For anyone who has played Virtua Tennis 4 on the PS3 or Xbox 360 much of the game will be well known. What won’t be is that which is only possible via the Vita. All matches can be controlled via the touchscreen but the implementation is a little awkward, at least compared to the button inputs. You can move your character around and make shots using it, defining top spin or slice by the way you touch the screen (tap, swipe, direction etc.). It’s not precise enough though, not when you’re up against good quality opposition. You’ll long for the face buttons and will ignore the touchscreen after a very short while. There are some mini-games designed for the Vita specifically. The best of these is two player Vs. mode which allows for a top down view of the court and each player is controlled by inputs on the screen at the same time. Inventive, and fun for down the pub (if you ever took a Vita with you), but nothing else. It’s glorified Pong basically.
Online play is OK, as long as you have a rock solid connection. The quality of game online is varied. Normally there is no lag at all but if any is noticeable the game becomes nigh-on unplayable as response times are dulled meaning by the time you’ve managed to make Roger Federer move to return Nadal’s serve, the ball had long since passed. Ad hoc gameplay is available if there are a number of players in the same vicinity. Given the locality it’s unlikely there will be lag and therefore the quality of play should be as well executed as in single player mode, but this is something we were unable to test.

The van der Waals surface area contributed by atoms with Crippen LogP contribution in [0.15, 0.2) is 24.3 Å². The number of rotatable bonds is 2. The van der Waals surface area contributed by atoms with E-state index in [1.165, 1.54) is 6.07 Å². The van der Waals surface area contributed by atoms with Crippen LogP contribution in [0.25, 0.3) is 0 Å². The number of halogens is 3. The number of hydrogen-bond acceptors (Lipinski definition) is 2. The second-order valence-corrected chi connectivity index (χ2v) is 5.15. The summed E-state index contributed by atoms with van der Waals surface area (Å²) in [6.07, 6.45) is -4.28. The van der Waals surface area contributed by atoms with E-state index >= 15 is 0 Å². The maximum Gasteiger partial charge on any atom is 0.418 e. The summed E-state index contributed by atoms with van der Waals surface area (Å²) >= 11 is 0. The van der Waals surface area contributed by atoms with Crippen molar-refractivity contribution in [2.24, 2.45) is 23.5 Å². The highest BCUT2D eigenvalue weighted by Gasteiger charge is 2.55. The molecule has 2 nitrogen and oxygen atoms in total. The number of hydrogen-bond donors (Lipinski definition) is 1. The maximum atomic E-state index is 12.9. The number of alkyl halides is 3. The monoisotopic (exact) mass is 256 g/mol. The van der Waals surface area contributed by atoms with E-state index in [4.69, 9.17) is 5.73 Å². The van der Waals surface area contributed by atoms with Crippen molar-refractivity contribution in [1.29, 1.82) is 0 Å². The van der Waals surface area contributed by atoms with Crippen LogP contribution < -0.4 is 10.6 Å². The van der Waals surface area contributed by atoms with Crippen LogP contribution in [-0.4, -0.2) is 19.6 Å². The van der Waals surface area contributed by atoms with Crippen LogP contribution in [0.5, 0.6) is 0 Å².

If you have just picked up your shiny PS Vita and you’re a tennis fan then Virtua Tennis 4: World Tour Edition is absolutely for you. It’s a great example of the game in digital form. An arcade game ensuring that even the most challenged of gamer can pick it up, play and enjoy it whilst achieving success given the right settings. It has a variety of modes and is online enabled. It allows you to play as your favourite players from both the men's and women’s games and even allows for some first person Modern Tennis type action (which is frankly a bit rubbish but you have to try it at least once). It does everything you could ask from a tennis game. It looks amazing given it’s on a handheld and really could just be that PS3 version transposed onto a five inch OLED screen. So buy it. Enjoy it. But if you have a Virtua Tennis game already, or just aren’t that bothered by the game, forget it. It’s not packing anything which breaks a paradigm. It is the paradigm, and that’s something. But nothing more.